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Published: November, 2004; Vol 1, Num 6

 

Weight Problems Addressed
In New Line of Health Coverage

In a move that could set a new direction in health care coverage, Blue Cross and Blue Shield of North Carolina (BCBSNC) announced on October 12 that it will offer its members “the most comprehensive package of benefits ever provided to prevent and treat weight problems.”

The benefit package will include:

  • Four paid visits annually to a doctor to assess a participant’s weight and provide treatment, if necessary
  • Nutritional counseling sessions with dieticians to reduce weight and to maintain low weight
  • Prescription diet drugs for those who are already overweight
  • Stomach surgery for those who are obese

More than two-thirds of Americans are overweight, and about a third of these are obese. This excess weight triggers a myriad of health problems whose treatments can be costly. BCBSNC said half its members are overweight or obese, costing the company $83 billion in 2003 alone.

No one disputes that similar costs plague health care insurers across the US and Canada.

BCBSNC President and CEO Robert Greczyn, Jr. said, “This is the public health crisis of the 21st century. Public health experts believe that, without a dramatic change, the coming generation will die at a younger age than our generation.”

Indeed, a dramatic rise in obesity among children is one of the facts that spurred the broad critique of weight that has swept the US in the past year or so. Today, 16 percent of children and a third of adolescents are obese. Studies show that a child who is obese between ages 10 and 13 has an 80 percent chance of becoming an obese adult.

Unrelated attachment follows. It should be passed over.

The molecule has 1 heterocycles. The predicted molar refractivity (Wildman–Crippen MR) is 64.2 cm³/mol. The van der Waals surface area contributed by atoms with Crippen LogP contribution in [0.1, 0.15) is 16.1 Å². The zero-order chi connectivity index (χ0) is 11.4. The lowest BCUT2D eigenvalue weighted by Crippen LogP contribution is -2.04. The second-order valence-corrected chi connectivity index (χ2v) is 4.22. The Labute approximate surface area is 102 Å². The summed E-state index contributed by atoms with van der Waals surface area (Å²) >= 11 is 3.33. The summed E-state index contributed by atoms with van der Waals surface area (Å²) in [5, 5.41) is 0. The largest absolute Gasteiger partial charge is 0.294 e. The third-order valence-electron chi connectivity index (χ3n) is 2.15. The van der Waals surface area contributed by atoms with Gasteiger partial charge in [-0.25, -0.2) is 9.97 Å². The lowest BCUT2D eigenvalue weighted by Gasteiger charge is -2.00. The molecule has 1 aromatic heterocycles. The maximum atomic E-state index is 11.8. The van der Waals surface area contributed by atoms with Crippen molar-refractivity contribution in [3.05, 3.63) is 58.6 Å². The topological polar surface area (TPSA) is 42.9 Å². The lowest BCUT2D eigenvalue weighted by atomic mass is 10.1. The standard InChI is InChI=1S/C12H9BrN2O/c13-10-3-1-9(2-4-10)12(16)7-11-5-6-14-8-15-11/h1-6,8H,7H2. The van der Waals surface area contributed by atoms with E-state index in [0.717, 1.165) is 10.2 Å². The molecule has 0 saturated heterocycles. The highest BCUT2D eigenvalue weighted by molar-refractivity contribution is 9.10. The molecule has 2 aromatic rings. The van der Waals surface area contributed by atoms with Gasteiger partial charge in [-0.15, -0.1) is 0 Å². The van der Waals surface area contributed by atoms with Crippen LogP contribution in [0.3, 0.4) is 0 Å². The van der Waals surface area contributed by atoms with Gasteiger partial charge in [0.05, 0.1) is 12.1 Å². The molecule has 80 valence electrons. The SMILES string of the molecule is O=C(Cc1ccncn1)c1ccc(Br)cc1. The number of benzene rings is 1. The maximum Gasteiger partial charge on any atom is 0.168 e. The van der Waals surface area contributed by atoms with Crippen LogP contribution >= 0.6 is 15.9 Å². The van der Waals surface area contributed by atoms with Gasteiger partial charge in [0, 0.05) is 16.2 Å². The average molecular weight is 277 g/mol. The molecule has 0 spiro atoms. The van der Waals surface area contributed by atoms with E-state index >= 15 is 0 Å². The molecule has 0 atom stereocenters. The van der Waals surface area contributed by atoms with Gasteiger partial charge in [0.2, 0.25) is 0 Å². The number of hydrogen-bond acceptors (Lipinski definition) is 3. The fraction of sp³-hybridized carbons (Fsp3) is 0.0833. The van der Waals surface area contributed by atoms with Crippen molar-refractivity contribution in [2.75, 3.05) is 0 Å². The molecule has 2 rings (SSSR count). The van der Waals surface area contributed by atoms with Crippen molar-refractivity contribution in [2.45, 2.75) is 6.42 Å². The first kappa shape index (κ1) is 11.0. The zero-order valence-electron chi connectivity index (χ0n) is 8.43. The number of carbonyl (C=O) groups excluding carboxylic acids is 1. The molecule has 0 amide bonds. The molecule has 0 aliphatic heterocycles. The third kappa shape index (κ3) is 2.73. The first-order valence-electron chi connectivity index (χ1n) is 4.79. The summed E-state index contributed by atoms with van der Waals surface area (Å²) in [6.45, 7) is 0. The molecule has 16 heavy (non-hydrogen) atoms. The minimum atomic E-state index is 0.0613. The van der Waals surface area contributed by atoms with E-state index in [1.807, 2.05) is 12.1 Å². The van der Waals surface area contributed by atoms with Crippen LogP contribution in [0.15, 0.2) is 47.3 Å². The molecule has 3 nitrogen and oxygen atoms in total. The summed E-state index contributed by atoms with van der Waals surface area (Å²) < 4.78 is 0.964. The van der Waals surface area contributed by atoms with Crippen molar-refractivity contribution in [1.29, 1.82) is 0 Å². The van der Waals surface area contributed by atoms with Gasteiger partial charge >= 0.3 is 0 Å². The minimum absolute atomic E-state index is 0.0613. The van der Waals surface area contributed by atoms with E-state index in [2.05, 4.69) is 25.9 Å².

Although some weight gain is caused by genetic or medical factors, experts believe that 99 percent is the result of poor diet and lack of necessary exercise. The LHSFNA Health Promotion Division consistently encourages Laborers and their families to pay careful attention to what they eat and to incorporate more exercise into their daily lives.

“As with other health problems such as smoking,” says Armand E. Sabitoni, LIUNA General Secretary Treasurer and Labor Co-Chairman of the LHSFNA, “excessive weight is something that many people need help controlling. If health care insurers offer this coverage, more people will get the help they need, their health will improve and the cost of their care will diminish.”

Other anti-obesity advocates agree. “This is very positive,” said Morgan Downey, Executive Director of the American Obesity Association, speaking of the BCBSNC decision in the Washington Post. “It’s very comprehensive and unprecedented in terms of covering people across their weight-spectrum needs.”

For more information and guidelines on how LIUNA health and welfare funds can incorporate benefits for obesity, contact the LHSFNA Health Promotion Division at hp@lhsfna.org.

[Steve Clark]